Saturday 15 June, 2019

Mt Alvernia standout eyes career in international football

Dr Dana Morris Dixon (left), Chief Marketing and Business Development Officer, The Jamaica National Group, shares some words of encouragement with rising football star, Dannique Wilson, of the Mount Alvernia High school in St James.

Dr Dana Morris Dixon (left), Chief Marketing and Business Development Officer, The Jamaica National Group, shares some words of encouragement with rising football star, Dannique Wilson, of the Mount Alvernia High school in St James.

The future of women’s football in Jamaica is safe if Dannique Wilson has anything to say about the matter. At 13-years-old, Dannique is considered a rising star in the sport and has already made history for her parish.

With 45 goals, the Mount Alvernia High student completed the recent ISSA Schoolgirl Football competition as the top goal scorer in the western region.

This placed her third overall in the island, behind Christina Salmon and Davia Richards of Excelsior High in Kingston.

Dannique has also represented Jamaica at the under-15 level.

“I feel very proud of myself because my coach and teachers tell me that this is probably the first time someone from western Jamaica has scored so many goals in the league,” she said.

The Mount Alvernia MVP (Most Valuable Player) said she believes she was born to play football.

“It’s an inborn thing. I’ve been playing football since I could walk,” she said. “It’s just something that comes naturally. I eat, sleep and dream about football. It’s just my passion.”

With six brothers and a father, who are all passionate about the game, Dannique admits that it was only natural that she would follow suit.

“I started playing at home with my father and brothers. They would teach me the game and I would train with them.”

The recent success of the Reggae Girlz has served as even further inspiration for the teenager, who has aspirations to one day play international football.

Dannique and her teammates were among 550 students from schools under JN Bank’s School Savers’ programme, who recently travelled to the National Stadium in Kingston to witness the Reggae Girlz beat Panama 3-1 in their final home game before the World Cup in France.

“I love to watch the Reggae Girlz play because it makes me feel good and it makes me feel like my dreams are possible,” she said. “I want to go very far in the sport, as far as possible,” she said, pointing out that her dream is to one day play with the Reggae Girlz. “I want to also leave Jamaica for a while to play club football,” she added.

Dabian Brown, coach of Mount Alvernia High’s football team, said Dannique is a unique talent.

“A talent like Dannique comes around only once in a while and is very hard to find. You can train a person, you can teach them about the game and teach them what is to be done, but raw talent is often what will set you apart,” Mr Brown stated.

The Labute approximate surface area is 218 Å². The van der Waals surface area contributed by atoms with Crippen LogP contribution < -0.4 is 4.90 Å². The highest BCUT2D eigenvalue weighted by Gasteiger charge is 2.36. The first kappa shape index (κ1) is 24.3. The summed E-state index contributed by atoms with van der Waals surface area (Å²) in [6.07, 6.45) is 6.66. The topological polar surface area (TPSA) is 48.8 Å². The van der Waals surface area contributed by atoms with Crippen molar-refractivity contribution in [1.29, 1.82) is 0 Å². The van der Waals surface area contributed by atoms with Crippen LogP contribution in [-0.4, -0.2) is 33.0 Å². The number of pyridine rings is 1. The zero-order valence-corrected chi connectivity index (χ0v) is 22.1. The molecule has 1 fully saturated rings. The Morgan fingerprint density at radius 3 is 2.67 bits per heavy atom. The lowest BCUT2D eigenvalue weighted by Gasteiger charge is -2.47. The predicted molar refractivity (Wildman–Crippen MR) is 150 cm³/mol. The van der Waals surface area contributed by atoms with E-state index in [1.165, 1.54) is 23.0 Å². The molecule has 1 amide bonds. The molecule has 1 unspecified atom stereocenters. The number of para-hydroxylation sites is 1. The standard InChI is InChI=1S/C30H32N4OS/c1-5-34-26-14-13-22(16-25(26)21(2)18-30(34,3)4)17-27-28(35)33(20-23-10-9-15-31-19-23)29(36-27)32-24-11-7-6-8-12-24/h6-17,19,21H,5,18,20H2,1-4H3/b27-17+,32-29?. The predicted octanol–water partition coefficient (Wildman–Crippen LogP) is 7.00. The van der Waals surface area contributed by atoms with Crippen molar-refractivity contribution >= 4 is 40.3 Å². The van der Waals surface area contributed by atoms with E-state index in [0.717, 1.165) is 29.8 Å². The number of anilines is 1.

“As long she stays focused, grounded and humble, she will make it. The sky is the limit for her.”

Turning to the issue of the development of women’s football in Jamaica, Mr Brown said the Reggae Girlz recent performances have done a lot for the sport.

“Women’s football in Jamaica, over the years, hasn’t really received the level of publicity or support that their male counterparts have received. The Reggae Girlz qualifying for the World Cup is a great boost for the sport and has spurred a lot of interest among girls at the high school level.”

With about 47 teams competing in the ISSA Girls Football League this year, Mr Brown predicts that there will be more teams coming forward next year.

“The league is growing. When I just started out with Mount Alvernia there were only five teams in Group A. Now we have eight, I expect that next year we might see ten or even more and I suspect that similar growth is taking place across the island in other groups in the schoolgirl league,” he reasoned.

Mr Brown said he hopes that the interest and enthusiasm that is being expressed by high school girls in the sport will eventually move to the prep and primary school level.

“This will allow the girls to develop a basic idea of the sport from then so that when they come to high school it would be easier for them to transition,” he said. “I’m just hoping that they will get the support they need from Corporate Jamaica and the wider society.”

Dr Dana Morris Dixon, Chief Marketing and Business Development Officer, The Jamaica National Group, one of the major sponsors of the Reggae Girlz, said the mission is to help spur support for women’s football among the population.

“Our male athletes get a lot of support in Jamaica and our females don’t. This is evident whenever the Reggae Girlz play, because, despite the fact that they are a very good team, the spectator turnout remains low,” she said. “We want to get our fellow Jamaicans, especially our youth, excited about women’s football,” Dr Dixon added.

The FIFA Women’s World Cup kicks off on June 7.

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